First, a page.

Sharon Biggs Waller writes about historical and vintage cooking techniques for The History Kitchen. She is a historical young adult novelist and freelance magazine writer for Urban Farm, Hobby Farms, Hobby Farm Home, and Chickens. Viking/Penguin will release her debut historical novel, A Mad, Wicked Folly, in 2014. Read more...

Comments (130)Post a Comment

  1. Excellent - 5 starsExcellent - 5 starsExcellent - 5 starsExcellent - 5 starsExcellent - 5 stars
    This sounds great! I know the sugar is also an important part of the fermentation process, but will this work with less sugar than in the recipe?

    1. I think less sugar would be fine. You don’t need that much to awaken yeast in usual recipes so go ahead and give it a try. And let us know how that goes.

    2. Excellent - 5 starsExcellent - 5 starsExcellent - 5 starsExcellent - 5 starsExcellent - 5 stars
      This is a fantastic recipe. It takes me back to my childhood in England.

      Originally, I tried the recipe with half the sugar because I thought it would be too sweet. I was wrong, it worked and was fizzy, but lacked taste. The next time I made it I used the recipes proportions (which I should have done in the first place) and it was perfect.

    3. I’m making this recipe right now, but I’m substituting agave nectar for the sugar. Agave is slightly more diabetic friendly, and it’s what I had on hand. Agave is roughly twice as sweet, so I’m using a 1:1 ratio to make my syrup. I’ll let y’all know later this week how it turns out.

    1. After you put it in the fridge. Just release the cap a bit, you’ll hear a fizzing noise, and then tighten the cap up. : )

  2. That´s funny. I made up a pitcher of Ginger Beer last week for the night staff here. They loved it!! Will ck out your recipe but I went by Jamie Oliver´s recipe. Thanks! :)

    1. Hi Rita,

      Just a wee bit of alcohol is produced and that slows down once you put the bottle in the fridge.

    2. If you want alcohol in the mix you must brew for a long time and you must put alot of sugar to start with and may need to add sugar after a week or so and keep bleeding the gas off. Just tighten the cap up a day before you want to finish to build up the carbonated effect.

  3. Plastic is full of carcinogens, you should use glass. It will have a crisper flavor anyway since plastic adds it’s own flavor to the mix. Thanks for the recipe, sounds good. I don’t drink anything with sugar in it but I am sure I can tweek it with Stevia.

    1. I agree, use glass.
      Brewing supplies stock plastic stoppers for champagne bottles so I’m currently saving some to try that.

      cheers.

      Steve.

    2. i agree about plastic being a carcingogen and imparting negativley on the flavours of whatever is stored within. however plastic would be safer in terms its flexability during expansion. glass would break under pressure. if avoiding both glass and plastic for very different safety reasons. what container would you suggest please?

  4. I made ginger syrup, lots of it, so I could make homemade ginger ale. Now I want to investigate making other syrups so I can make other drinks, like Orange or Lemon, or Lime syrups!

    1. Steve, they’ve also got rubber stops that fit a bubbler (basically a one way water valve). I made wine not to long ago and it works perfect. I, also, have to motion to go with glass. Lastly, Karen, let me know how your other syrups turn out! I’d love to do the same!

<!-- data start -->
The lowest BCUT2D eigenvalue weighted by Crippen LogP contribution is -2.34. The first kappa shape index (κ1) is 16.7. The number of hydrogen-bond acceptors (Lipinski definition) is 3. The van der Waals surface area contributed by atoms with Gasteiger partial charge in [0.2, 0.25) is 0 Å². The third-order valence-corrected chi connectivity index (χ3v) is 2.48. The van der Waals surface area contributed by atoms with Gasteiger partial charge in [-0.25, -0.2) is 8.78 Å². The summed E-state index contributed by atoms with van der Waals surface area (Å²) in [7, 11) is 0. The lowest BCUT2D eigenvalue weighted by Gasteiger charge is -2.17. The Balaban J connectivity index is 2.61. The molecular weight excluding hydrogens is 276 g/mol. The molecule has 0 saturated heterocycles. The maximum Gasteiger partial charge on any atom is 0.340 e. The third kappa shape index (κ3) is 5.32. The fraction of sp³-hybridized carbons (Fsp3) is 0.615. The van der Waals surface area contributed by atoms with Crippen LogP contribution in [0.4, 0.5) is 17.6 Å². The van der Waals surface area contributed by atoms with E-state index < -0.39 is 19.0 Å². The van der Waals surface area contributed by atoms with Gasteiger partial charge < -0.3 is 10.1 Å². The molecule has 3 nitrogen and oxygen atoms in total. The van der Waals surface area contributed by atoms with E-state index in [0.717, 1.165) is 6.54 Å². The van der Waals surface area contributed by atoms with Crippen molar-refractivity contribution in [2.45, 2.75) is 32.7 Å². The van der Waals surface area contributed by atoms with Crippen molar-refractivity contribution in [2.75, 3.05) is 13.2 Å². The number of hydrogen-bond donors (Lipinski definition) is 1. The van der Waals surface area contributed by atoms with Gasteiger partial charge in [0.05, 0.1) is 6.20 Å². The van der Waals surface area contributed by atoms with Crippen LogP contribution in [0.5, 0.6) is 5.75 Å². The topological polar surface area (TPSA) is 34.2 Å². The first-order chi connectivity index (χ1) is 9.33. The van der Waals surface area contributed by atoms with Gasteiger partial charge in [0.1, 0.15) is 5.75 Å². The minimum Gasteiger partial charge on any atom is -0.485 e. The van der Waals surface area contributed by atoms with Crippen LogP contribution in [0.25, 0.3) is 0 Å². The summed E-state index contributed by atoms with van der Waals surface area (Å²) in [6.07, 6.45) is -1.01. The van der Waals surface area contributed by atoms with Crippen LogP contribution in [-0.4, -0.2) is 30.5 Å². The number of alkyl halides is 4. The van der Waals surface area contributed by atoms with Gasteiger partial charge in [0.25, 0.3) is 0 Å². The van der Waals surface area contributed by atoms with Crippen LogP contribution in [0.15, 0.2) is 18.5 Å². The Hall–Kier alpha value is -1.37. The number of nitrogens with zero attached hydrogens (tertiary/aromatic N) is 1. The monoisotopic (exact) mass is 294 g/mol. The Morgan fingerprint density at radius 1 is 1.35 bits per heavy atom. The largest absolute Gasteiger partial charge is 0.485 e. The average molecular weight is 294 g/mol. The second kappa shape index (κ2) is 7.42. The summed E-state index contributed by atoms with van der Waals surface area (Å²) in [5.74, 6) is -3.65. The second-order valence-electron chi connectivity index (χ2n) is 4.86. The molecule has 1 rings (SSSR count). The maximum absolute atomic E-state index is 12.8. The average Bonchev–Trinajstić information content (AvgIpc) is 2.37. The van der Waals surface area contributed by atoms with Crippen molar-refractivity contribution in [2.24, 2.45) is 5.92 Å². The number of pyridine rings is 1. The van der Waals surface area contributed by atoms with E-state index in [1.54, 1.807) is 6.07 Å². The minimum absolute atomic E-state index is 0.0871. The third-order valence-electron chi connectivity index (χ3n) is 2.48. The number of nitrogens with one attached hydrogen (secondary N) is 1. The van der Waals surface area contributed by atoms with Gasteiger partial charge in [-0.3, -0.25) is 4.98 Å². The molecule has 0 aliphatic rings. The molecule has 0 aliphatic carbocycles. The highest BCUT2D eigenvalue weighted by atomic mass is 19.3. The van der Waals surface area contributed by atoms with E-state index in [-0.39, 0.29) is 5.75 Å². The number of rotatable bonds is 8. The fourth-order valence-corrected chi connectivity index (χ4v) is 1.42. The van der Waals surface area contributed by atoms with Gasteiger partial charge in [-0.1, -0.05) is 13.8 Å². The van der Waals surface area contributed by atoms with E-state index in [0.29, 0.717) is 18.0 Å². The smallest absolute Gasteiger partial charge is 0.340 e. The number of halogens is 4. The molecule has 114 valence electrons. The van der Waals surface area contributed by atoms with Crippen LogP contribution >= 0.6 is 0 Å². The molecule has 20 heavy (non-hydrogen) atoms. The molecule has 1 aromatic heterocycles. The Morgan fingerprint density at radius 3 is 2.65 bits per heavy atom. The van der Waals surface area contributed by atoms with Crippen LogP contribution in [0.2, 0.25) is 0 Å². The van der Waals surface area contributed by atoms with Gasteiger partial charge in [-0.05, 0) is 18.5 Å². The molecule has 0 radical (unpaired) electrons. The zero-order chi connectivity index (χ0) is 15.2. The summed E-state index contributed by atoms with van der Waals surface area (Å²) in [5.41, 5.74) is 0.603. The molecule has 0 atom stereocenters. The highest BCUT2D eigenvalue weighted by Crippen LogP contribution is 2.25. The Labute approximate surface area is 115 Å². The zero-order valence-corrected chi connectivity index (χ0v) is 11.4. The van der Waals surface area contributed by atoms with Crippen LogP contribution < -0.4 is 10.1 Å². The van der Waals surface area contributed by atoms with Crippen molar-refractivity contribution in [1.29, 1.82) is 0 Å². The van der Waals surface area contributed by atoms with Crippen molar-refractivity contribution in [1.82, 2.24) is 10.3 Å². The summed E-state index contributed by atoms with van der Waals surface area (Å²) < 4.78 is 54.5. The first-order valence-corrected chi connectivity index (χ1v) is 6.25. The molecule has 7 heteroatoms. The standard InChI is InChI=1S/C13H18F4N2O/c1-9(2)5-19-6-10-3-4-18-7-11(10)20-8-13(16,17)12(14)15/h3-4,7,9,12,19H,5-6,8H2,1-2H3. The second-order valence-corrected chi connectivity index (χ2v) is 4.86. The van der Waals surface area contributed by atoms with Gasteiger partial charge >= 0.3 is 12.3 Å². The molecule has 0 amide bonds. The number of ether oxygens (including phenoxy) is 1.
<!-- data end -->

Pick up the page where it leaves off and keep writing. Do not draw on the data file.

1. Of course will work with beet sugar. Beet sugar is sucrose as well, the more sugar the better it works.

  5. Just wondering if the yeast (active dry yeast) is the same as the stuff you use in bread? Also, does it produce alcohol because I didn’t think it did?

    1. Yes Max– as the yeast ferments it creates a very small amount of alcohol, it’s really negligible in this recipe however I wanted to mention it in case any readers are concerned about it.

    2. Oops, computer glitch!

      I was going to say that bread yeast might impart some odd flavours, you probably wont pick them up though. I’m an all grain beer brewer and we use dedicated yeasts designed to ferment clean (i.e. no off flavours).

      As for alcohol, if this is a concern you can buy a hydrometer. They are cheap and there is plenty of info on the web on how to use them.

  6. Very good - 4 starsVery good - 4 starsVery good - 4 starsVery good - 4 starsVery good - 4 stars
    Hi there, this recipe looks great I can’t wait to give it a try.
    I am also interested in making some alcoholic ginger beer, just the strength of regular beer 4-5%.
    Is it just a matter of letting it ferment longer, or do I need to adjust the yeast and sugar levels?
    Thanks :)

    1. What amount of salt and water are you using to awaken the yeast? When do you add the stevia and by what amount.

    2. Salt kills yeast!! Not sure what it does here. Warm water will do the trick by it self but usually with sugar for all recipes. If you need to cut sugar it is not simple. You only need the yeast to carbonate the liquid and they sell tablets at brewing products seller’s that will do that.

  7. Very good - 4 starsVery good - 4 starsVery good - 4 starsVery good - 4 starsVery good - 4 stars
    I just came home with a bottle of Cock & Bull Ginger Beer (which is very tasty) and was wondering if I could make my own and sure enough I found this article. I love ginger beer and can’t wait to try making my own. Thanks for the great article!

  8. Tried to make this and it came out with a fairly strong alcohol taste. Followed the recipe to the letter. Going to try using some brewers yeast instead of active dry and cut back on the time I let the brew ferment. I would assume that once there is significant pressure in the bottle it is probably well enough carbonated to chill and bottle. Are my assumptions correct here or is there something else I should try?

  9. Very good - 4 starsVery good - 4 starsVery good - 4 starsVery good - 4 starsVery good - 4 stars
    I tried this the two different ways and i love it. It has me thinking if i use this same recipe but use different types of friuts if the results will be the same and give the amazing taste. Will let u know out things turn out….